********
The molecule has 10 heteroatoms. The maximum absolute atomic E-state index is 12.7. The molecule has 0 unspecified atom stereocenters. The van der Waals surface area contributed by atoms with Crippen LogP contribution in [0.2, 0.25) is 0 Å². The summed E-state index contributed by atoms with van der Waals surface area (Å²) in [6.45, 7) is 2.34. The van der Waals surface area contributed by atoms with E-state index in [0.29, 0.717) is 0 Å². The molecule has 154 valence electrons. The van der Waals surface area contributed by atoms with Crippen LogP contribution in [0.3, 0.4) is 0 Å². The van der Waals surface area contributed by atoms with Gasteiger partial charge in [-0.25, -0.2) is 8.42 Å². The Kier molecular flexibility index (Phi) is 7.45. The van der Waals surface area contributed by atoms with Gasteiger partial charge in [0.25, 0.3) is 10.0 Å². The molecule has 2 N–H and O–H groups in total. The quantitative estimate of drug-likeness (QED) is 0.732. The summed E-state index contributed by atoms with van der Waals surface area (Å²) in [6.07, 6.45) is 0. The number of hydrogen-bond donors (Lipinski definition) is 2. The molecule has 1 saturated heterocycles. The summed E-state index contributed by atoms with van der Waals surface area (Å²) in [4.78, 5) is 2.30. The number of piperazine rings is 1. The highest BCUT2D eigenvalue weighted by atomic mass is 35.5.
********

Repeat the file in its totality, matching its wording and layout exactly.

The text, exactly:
The molecule has 10 heteroatoms. The maximum absolute atomic E-state index is 12.7. The molecule has 0 unspecified atom stereocenters. The van der Waals surface area contributed by atoms with Crippen LogP contribution in [0.2, 0.25) is 0 Å². The summed E-state index contributed by atoms with van der Waals surface area (Å²) in [6.45, 7) is 2.34. The van der Waals surface area contributed by atoms with E-state index in [0.29, 0.717) is 0 Å². The molecule has 154 valence electrons. The van der Waals surface area contributed by atoms with Crippen LogP contribution in [0.3, 0.4) is 0 Å². The van der Waals surface area contributed by atoms with Gasteiger partial charge in [-0.25, -0.2) is 8.42 Å². The Kier molecular flexibility index (Phi) is 7.45. The van der Waals surface area contributed by atoms with Gasteiger partial charge in [0.25, 0.3) is 10.0 Å². The molecule has 2 N–H and O–H groups in total. The quantitative estimate of drug-likeness (QED) is 0.732. The summed E-state index contributed by atoms with van der Waals surface area (Å²) in [6.07, 6.45) is 0. The number of hydrogen-bond donors (Lipinski definition) is 2. The molecule has 1 saturated heterocycles. The summed E-state index contributed by atoms with van der Waals surface area (Å²) in [4.78, 5) is 2.30. The number of piperazine rings is 1. The highest BCUT2D eigenvalue weighted by atomic mass is 35.5.